Last week I travelled to Accra, Ghana to attend Ghana Geospatial Forum, a two day conference focused on empowering the country’s growth. By bringing together professionals, service providers, researchers, technology users, policy makers, and representatives from the industry on a common platform, they can chart out the direction for the further expansion and growth of geospatial technology in Ghana and throughout West Africa.read full post >>
This past April Spatial Networks partook in it’s third consecutive GEOINT Symposium to showcase its technology, data, and analytic services to the geospatial intelligence community. In an effort to simulate one of our data production practices using Fulcrum, I sought out to ground truth and enhance publicly shared data about the City of Tampa’s surveillance cameras by rapidly creating and deploying a customized Fulcrum app. The web map application seen below is displaying real-time data using the data shares feature within Fulcrum which allows data to be published and immediately consumed from the field within minutes.read full post >>
I was fortunate to be able to attend my second GEOINT Symposium this year in Spatial Networks’ backyard of Tampa, FL. Besides getting to meet many people from around the industry who came to our booth, I also got the chance to walk around the showroom floor and see what other vendors brought to the table.
One of the common areas of interest this year was augmented reality for the war fighter. Specifically, some sort of heads-up display that relays relevant intelligence about the immediate surrounding area. Whether it was the use of the Oculus Rift, or a proprietary hardware system, there were several vendors who saw the importance of such a tool on the battlefield. What’s more interesting, however, is what wasn’t widely showcased as a product or service.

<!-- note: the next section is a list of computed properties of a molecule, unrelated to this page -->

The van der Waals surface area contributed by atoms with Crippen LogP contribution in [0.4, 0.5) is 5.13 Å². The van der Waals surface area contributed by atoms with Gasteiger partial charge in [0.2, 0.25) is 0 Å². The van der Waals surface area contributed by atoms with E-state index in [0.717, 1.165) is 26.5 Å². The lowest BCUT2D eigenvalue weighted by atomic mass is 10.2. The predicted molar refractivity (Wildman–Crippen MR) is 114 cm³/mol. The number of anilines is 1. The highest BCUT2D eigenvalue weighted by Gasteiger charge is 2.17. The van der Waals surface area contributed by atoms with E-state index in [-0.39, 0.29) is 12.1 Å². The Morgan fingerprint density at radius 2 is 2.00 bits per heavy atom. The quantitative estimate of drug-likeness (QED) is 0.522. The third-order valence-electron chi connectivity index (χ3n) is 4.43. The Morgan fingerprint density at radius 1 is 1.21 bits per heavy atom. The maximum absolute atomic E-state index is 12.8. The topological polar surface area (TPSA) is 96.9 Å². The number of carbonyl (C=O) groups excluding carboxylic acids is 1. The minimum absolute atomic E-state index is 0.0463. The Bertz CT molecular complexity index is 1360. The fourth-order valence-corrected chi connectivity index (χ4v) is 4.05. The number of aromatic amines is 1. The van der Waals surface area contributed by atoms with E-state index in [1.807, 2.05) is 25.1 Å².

No matter how good the hardware or software is that the soldier is using, it will only ever be as useful as the intelligence data available to display. Many vendors offered satellite based raster data, or full-motion video solutions, but what makes augmented reality great is point based, high fidelity ground data. These could be locations of gas stations, ATMs, or any point of interest in a given area of operation.
Besides our own booth, I failed to notice a single vendor who proudly announced their capability to either collect this necessary sort of intelligence, or provide the tools and solutions necessary to “do it yourself”. This is where I believe Spatial Networks can provide an incredibly valuable service where many can not. Whether its using Fulcrum to collect the data you need on your own, or having us use our vast network to collect it for you, we can provide the data that makes the investment in augmented reality worth it.read full post >>
At this year’s GEOINT Symposium in Tampa many companies showed their latest geospatial technology. It’s exciting to see so many diverse technologies work together to improve the overall GEOINT mission. Over the course of the 3-day exhibit hall, I had a chance to meet quite a few people that stopped by our booth. One of the unique things about Spatial Networks that interested people is our ability to capture highly detailed localized content.read full post >>
In today’s world, the potential to collect geospatial data is in the pockets and purses of more people than ever before. Though a lot of existing GEOINT Tradecraft seems to be designed around bringing information to handheld devices in the form of reports and maps, effective tradecraft should be a seamless information exchange to and from the field through mobile capabilities. With the presence of so many mobile devices, there is a lot of potential for this seamless exchange to be applied in the real world.read full post >>
I had the opportunity to participate in the exhibit hall portion of the GEOINT 2013* Symposium last month. As a member of SNI’s engineering team, and primarily working on Fulcrum, I was able to gain some insight into other aspects of Spatial Networks’ business. Walking around the exhibit hall, it was interesting to see how commercial software and hardware could stand up next to technology solutions specifically engineered for the intelligence and security communities.read full post >>